Bodies such as the OEWG are unlikely to produce immediate results due to the conflicting interests of the major space powers. However, they can help to define unacceptable behaviours and develop verification mechanisms. Progress to date should encourage the EU and interested partners to continue advancing the development of these norms, even if a consensus document remains some way off. Existing frameworks to prevent hazardous incidents at sea or limit the proliferation of ballistic missiles could provide inspiration.
Russia’s aggression against Ukraine led to a new sense of transatlantic unity. This was mirrored in European support for a US-led initiative to ban destructive ASAT weapons testing. On 7 December 2022, 155 nations – including all EU member states – supported a non-binding resolution on the ban at the UN General Assembly. Nine countries – Belarus, Bolivia, the Central African Republic, China, Cuba, Iran, Nicaragua, Russia, and Syria – objected; another nine, including India, abstained. Of these 18 countries, only Madagascar and Serbia were among the 141 UN members demanding that Moscow “immediately, completely and unconditionally withdraw all of its military forces from the territory of Ukraine” on the eve of the one-year anniversary of Russia’s aggression in February 2023. This anti-Western coalition, with Russia and China at its centre, shows some cohesion, but its relatively small size also suggests that most UN members from Africa, Asia, and Latin America approach voting with more pragmatism – at least when it comes to non-binding resolutions in the General Assembly.
A friendship with(out) limits in space
Before Russia’s invasion of Ukraine in 2014, Moscow had tried to keep Beijing at arm’s length regarding space. Although the Kremlin welcomed cooperation on space projects, it also sought to prevent the transfer of sensitive technology that could result in the emergence of a future rival. But Western sanctions on Russia after 2014 briefly boosted Sino-Russian space cooperation: China sought Russian expertise, while Russia drew on Chinese resources.
Now the tables are turning. China is investing heavily in technology and capability development, but Russia is now a less attractive partner due to a lack of investment in its space industry, including in training new personnel. The tightening of technology and economic sanctions against Russia since February 2022 has accelerated this trend.
Other emerging space powers might conclude similarly. In December 2021, Russia and India agreed on an ambitious cooperation agenda, including in technology development for spaceflight and exploration. India has a longer way to go than China on its national space programme. But its dependence on Moscow for arms and other goods might caution against deeper cooperation at a time when the Kremlin is devoting an ever greater share of industrial capacity to service its war against Ukraine and its high-tech and aerospace sectors are buckling under Western sanctions.
But Russia’s value as a diplomatic ally for China has taken less of a hit. Just as Beijing keeps backing Moscow in its war against Ukraine, the two will likely continue aligning their positions on space diplomacy to deflect international criticism of their actions. Beijing voiced no criticism of Russia’s ASAT test, even though it caused a near miss of a piece of debris with a Chinese satellite. When a Chinese rocket body had fallen back to Earth uncontrollably a few months prior, Moscow kept similarly quiet.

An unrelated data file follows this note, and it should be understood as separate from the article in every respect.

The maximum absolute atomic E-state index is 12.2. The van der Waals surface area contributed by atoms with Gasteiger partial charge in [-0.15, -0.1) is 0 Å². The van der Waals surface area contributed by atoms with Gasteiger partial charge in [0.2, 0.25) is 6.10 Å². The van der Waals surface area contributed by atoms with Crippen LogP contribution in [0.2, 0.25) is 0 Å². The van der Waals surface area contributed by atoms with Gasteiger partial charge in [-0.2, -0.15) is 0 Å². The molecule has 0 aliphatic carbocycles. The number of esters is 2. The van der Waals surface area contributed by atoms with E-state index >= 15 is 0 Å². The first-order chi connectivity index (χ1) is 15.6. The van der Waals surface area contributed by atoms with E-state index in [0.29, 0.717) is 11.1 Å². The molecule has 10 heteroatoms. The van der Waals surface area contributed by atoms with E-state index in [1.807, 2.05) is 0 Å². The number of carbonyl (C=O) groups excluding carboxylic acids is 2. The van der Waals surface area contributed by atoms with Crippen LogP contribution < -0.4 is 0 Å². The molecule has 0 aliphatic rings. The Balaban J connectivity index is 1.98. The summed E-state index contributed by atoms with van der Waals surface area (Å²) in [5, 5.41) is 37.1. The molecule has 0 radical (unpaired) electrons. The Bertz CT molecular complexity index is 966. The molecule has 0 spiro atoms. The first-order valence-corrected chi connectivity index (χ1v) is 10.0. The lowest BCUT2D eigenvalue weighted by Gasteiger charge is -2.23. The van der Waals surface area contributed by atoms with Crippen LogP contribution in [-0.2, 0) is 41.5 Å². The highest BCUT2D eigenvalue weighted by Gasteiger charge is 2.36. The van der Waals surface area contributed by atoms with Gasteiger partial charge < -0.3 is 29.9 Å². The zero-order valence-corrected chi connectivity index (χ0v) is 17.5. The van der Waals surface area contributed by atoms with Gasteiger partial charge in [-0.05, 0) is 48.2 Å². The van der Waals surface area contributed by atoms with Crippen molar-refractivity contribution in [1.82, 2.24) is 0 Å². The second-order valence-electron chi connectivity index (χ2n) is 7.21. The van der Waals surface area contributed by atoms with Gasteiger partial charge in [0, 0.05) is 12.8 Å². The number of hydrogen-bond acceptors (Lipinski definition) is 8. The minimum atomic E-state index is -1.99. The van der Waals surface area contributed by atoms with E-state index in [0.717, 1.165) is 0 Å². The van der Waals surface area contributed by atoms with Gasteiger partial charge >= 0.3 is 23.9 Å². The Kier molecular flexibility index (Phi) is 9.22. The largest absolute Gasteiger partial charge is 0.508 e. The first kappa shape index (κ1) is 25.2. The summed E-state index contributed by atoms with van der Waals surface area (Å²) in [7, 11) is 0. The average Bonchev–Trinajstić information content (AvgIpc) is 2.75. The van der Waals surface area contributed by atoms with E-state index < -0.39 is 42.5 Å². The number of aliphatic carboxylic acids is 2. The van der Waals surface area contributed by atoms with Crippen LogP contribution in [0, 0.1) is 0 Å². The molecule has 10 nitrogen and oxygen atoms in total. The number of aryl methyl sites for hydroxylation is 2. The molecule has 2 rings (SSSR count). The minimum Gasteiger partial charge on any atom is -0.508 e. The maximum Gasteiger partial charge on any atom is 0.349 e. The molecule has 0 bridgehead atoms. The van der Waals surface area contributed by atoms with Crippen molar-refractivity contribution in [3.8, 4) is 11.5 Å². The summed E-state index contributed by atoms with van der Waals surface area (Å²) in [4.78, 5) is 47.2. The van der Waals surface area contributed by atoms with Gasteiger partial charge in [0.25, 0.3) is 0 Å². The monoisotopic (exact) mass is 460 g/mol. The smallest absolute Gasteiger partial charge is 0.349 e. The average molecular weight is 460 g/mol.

Since 2008, Russia and China have been pushing for a Treaty on the Prevention of the Placement of Weapons in Outer Space (PPWT). The EU, its member states, and other mostly Western states object to the draft on the grounds that it “does not constitute a sufficient basis for an effective, comprehensible and verifiable instrument”. They also argue that Moscow’s and Beijing’s actions, including their development of weapons for use against targets in space, run counter to the principles of the treaty.
Nevertheless, of the 155 nations who supported the US-initiated resolution to ban ASAT weapons testing in December 2022, 95 also backed a resolution welcoming the PPWT draft, including many African, Asian, and Latin American countries. These countries seem to support initiatives to mitigate space threats regardless of where they originate. For the EU and its allies this is a problem as much as it is a call to action: no one is waiting for the West to lead them; but at the same time, a Western invitation towards these countries for genuine co-ownership of the future space order would be welcome.
Legally binding international mechanisms to address threats to space remain a long way off. But space will only grow in importance for the EU’s commercial, scientific, and security interests. For the EU’s new space strategy and proposed space law to be successful, Europeans will need to build on the OEWG process. That way, the EU’s regulatory gravitas could lead others to align their approaches to mitigating space threats and risks, and preserve space as a global common.
The European Council on Foreign Relations does not take collective positions. ECFR publications only represent the views of their individual authors.